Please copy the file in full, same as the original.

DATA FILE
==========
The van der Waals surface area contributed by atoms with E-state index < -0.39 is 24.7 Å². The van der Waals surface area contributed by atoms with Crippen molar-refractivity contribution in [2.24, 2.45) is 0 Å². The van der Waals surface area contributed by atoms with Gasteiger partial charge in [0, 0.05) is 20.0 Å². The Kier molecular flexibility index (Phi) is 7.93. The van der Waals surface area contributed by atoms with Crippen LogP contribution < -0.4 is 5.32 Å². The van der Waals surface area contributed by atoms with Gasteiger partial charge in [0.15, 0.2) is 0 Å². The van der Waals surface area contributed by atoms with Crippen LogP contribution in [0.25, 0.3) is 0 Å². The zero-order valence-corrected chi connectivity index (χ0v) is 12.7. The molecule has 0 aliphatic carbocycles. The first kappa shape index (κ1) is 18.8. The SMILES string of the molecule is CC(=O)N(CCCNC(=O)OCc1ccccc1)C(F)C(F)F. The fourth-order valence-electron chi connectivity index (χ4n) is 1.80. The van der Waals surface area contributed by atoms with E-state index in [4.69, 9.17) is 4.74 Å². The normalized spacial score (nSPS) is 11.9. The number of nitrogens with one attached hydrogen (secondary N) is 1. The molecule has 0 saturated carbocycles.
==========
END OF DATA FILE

The van der Waals surface area contributed by atoms with E-state index < -0.39 is 24.7 Å². The van der Waals surface area contributed by atoms with Crippen molar-refractivity contribution in [2.24, 2.45) is 0 Å². The van der Waals surface area contributed by atoms with Gasteiger partial charge in [0, 0.05) is 20.0 Å². The Kier molecular flexibility index (Phi) is 7.93. The van der Waals surface area contributed by atoms with Crippen LogP contribution < -0.4 is 5.32 Å². The van der Waals surface area contributed by atoms with Gasteiger partial charge in [0.15, 0.2) is 0 Å². The van der Waals surface area contributed by atoms with Crippen LogP contribution in [0.25, 0.3) is 0 Å². The zero-order valence-corrected chi connectivity index (χ0v) is 12.7. The molecule has 0 aliphatic carbocycles. The first kappa shape index (κ1) is 18.8. The SMILES string of the molecule is CC(=O)N(CCCNC(=O)OCc1ccccc1)C(F)C(F)F. The fourth-order valence-electron chi connectivity index (χ4n) is 1.80. The van der Waals surface area contributed by atoms with E-state index in [4.69, 9.17) is 4.74 Å². The normalized spacial score (nSPS) is 11.9. The number of nitrogens with one attached hydrogen (secondary N) is 1. The molecule has 0 saturated carbocycles.